By Skanda Amarnath
The Fed now recognizes that its interventions have helped to create millions of jobs and promoted a better equilibrium in the long run. A deeper shift to its reaction function is now needed.
Fed Communication Suggests Recognition Of A New Reality
Chair Powell’s recent statements reveal a fundamental shift in how the Fed communicates. At the June FOMC press conference, Chair Powell noted that “the reason why we say ‘sustain the expansion’ is [that]…communities… are being brought into the benefits of this expansion that hadn’t been earlier.” He reiterated this at his most recent Humphrey-Hawkins testimony:
“What we’re hearing…from people who work and live in low and moderate income communities is that…with this tight labor market, employers…are waving…issues that might have prevented people from being in the work force.”
Monetary policy is no panacea but its impact on how macroeconomic benefits are shared and maintained extends beyond the short run. With this knowledge, the Fed has an elevated responsibility to stay attentive to the risk of slower growth, even amidst a low headline unemployment rate.
Despite a mandate to pursue “maximum employment,” the Fed has generally preferred to set the bar much lower. Even as former Chair Bernanke sought justification for easier policy in the years following the financial crisis, he felt compelled to offer the following caveat:
“Monetary policy — as a general rule — cannot influence the long-run level of employment or unemployment. And that’s certainly correct. What we are trying to address is the short run cyclical gap.”
Philadelphia Fed President and esteemed academic Charles Plosser took an even stronger view that monetary policy was ill-equipped to reduce a 9% unemployment rate:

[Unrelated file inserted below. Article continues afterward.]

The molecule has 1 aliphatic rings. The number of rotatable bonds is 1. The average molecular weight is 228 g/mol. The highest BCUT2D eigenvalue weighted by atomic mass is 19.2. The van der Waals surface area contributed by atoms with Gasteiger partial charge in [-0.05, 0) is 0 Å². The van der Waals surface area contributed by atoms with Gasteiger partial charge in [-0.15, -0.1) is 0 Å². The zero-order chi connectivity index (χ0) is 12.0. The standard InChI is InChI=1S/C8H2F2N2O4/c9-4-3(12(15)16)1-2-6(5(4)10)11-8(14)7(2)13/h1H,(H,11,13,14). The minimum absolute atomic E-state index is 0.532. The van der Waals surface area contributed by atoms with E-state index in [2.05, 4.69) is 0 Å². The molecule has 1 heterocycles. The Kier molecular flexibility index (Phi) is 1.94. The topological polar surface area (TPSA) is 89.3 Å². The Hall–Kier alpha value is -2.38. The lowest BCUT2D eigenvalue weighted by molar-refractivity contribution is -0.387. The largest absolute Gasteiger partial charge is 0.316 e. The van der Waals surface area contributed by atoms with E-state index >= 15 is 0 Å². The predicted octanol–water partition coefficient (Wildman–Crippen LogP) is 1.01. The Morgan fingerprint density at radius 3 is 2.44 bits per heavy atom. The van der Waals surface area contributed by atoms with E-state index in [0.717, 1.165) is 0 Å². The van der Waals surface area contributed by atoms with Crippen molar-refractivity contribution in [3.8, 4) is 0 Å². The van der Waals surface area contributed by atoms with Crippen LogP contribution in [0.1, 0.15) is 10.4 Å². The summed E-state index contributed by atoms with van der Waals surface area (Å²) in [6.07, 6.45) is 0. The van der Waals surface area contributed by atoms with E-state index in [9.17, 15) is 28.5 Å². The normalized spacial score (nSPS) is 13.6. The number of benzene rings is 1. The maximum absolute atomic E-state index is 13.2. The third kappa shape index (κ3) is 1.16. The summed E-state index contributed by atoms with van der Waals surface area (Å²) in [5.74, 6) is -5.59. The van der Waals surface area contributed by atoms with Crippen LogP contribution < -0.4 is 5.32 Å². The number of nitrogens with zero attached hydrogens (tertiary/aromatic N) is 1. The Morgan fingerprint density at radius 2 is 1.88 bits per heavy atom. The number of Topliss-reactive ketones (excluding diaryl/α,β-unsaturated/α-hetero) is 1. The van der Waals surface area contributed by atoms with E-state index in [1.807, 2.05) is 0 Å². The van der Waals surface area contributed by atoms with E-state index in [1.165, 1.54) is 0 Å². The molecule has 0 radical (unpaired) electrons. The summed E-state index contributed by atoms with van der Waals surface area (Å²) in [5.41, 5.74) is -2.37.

“You can’t change the mortgage broker into a computer expert in a manufacturing plant very easily. Eventually that stuff will sort itself out. People will be retrained and they’ll find jobs in other industries. But monetary policy can’t retrain people. Monetary policy can’t fix those problems.”
The Bernanke-Plosser debate was waged on the common ground that in the longer-run, monetary policy had virtually no relevance to the labor market — only to inflation. The only question to be debated was whether conditions could be improved in the short run.
Thankfully, current FOMC members are starting to take a more expansive view. Despite the Great Recession officially ending more than 10 years ago, the Fed can still play a supportive role in overcoming persistent sources of economic weakness. Chair Powell noted that for members of low and moderate income communities:
“They haven’t had…a bull market…a booming economy. What they have had is low unemployment, lots of social problems. And just now, you have… companies who want to hire and are…providing opportunities for people to come into the labor force to an extent not seen in quite a long time.”
The Long Run Is Shaped By The Short Run
Judging by the evolution of the FOMC’s Summary of Economic Projections, other FOMC members see this issue similarly. The estimates of the longer-run equilibrium unemployment rate appear to be sensitive to short run cyclical developments (see figure 1). According to the textbook, this equilibrium unemployment rate is supposed to be guided by factors that are independent of central bank policy. Yet if you take the Fed’s more recent set of statements at face value and observe some of the recent evidence, then it is obvious that through its short-run interventions the Fed can shape longer-run labor market outcomes.
The Fed Has Been Effective In Supporting Labor Market Progress
To the Fed’s credit, the post-crisis period has been marked by a strong bias towards easing financial conditions at moments when employment growth was falling and unemployment declines were at risk of reversing (see Figure 2). Even when constrained by the zero lower bound, the Fed was able to take actions that led to lower borrowing costs for the private sector and a more competitive exchange rate (Neely 2015).